Historically, relatively little attention has been paid to the specialist needs of people with autism spectrum disorders (ASDs) within forensic hospital services. This is partly because it was seen as a condition affecting children, and partly because the relationship between the condition and offending and challenging behaviour has only been recognised relatively recently. In the UK a high-profile campaign by the National Autistic Society led to the Autism Act 2009 and a national strategy (Department of Health, 2010), which has increased awareness of the condition among psychiatrists and other health professionals. This has been followed by the publication of a National Institute for Health and Care Excellence (NICE) guideline on the recognition, referral, diagnosis and management of adults on the autism spectrum (National Institute for Health and Clinical Excellence, 2012).
Whereas in the UK psychiatric training has, in the past, paid insufficient regard to the existence of ASD in adults without an intellectual disability, the demand for services for people with ASD is now too great to be met by specialist teams alone. This was recognised by the Royal College of Psychiatrists, which published recommendations on diagnosis and assessment, management, service provision, research and training (Royal College of Psychiatrists, 2014) and which has developed teaching programmes aimed at equipping general psychiatrists with the necessary skills to recognise and treat this group of patients (Royal College of Psychiatrists, 2011).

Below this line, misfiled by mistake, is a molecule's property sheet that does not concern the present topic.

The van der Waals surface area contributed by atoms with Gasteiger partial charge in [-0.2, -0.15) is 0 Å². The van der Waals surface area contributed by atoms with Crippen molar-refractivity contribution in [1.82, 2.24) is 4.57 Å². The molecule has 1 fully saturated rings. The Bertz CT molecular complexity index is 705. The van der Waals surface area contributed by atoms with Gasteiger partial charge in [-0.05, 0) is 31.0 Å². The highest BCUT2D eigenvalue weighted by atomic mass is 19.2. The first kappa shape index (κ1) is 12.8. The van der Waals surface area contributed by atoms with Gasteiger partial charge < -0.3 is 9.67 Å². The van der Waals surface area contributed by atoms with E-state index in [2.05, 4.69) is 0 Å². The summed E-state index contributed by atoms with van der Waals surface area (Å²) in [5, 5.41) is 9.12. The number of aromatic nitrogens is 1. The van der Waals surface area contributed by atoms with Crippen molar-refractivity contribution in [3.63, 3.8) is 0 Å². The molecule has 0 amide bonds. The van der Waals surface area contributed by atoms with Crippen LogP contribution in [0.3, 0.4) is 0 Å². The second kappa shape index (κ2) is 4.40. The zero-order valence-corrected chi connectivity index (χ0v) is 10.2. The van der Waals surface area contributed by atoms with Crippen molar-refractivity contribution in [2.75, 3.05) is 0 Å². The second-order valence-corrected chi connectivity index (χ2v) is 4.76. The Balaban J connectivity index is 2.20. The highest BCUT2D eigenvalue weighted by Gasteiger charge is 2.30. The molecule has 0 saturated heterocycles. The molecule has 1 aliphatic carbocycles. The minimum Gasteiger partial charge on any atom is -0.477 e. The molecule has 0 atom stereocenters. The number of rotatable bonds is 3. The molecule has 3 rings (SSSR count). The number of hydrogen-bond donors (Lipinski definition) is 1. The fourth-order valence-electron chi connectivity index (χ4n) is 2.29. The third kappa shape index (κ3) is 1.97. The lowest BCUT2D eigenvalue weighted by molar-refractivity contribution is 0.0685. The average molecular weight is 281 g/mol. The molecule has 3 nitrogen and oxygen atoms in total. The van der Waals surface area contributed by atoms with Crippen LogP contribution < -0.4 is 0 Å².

All psychiatrists should have a basic knowledge of autism spectrum disorders. However, the more complex or high-risk cases are likely to require specialist services.
In this chapter we examine the history, definition and classification of ASD. We describe the epidemiology of the condition, its relation to offending and challenging behaviours and its treatment and management in secure care.
Definition and classification of ASD
We use the term autism spectrum disorder, although it is recognised that some prefer the term autism spectrum condition. Pervasive developmental disorder is also used; it encompasses ASD and the rare and severe Rett's syndrome and childhood disintegrative disorder. The conditions included within the autism spectrum are classified as childhood autism, atypical autism and Asperger's syndrome in the International Classification of Diseases (ICD-10; World Health Organization, 2008). In the Diagnostic and Statistical Manual (DSM-IV-TR; American Psychiatric Association, 2000) the classification included autism, Asperger's syndrome and pervasive developmental disorder not otherwise specified (PDD-NOS).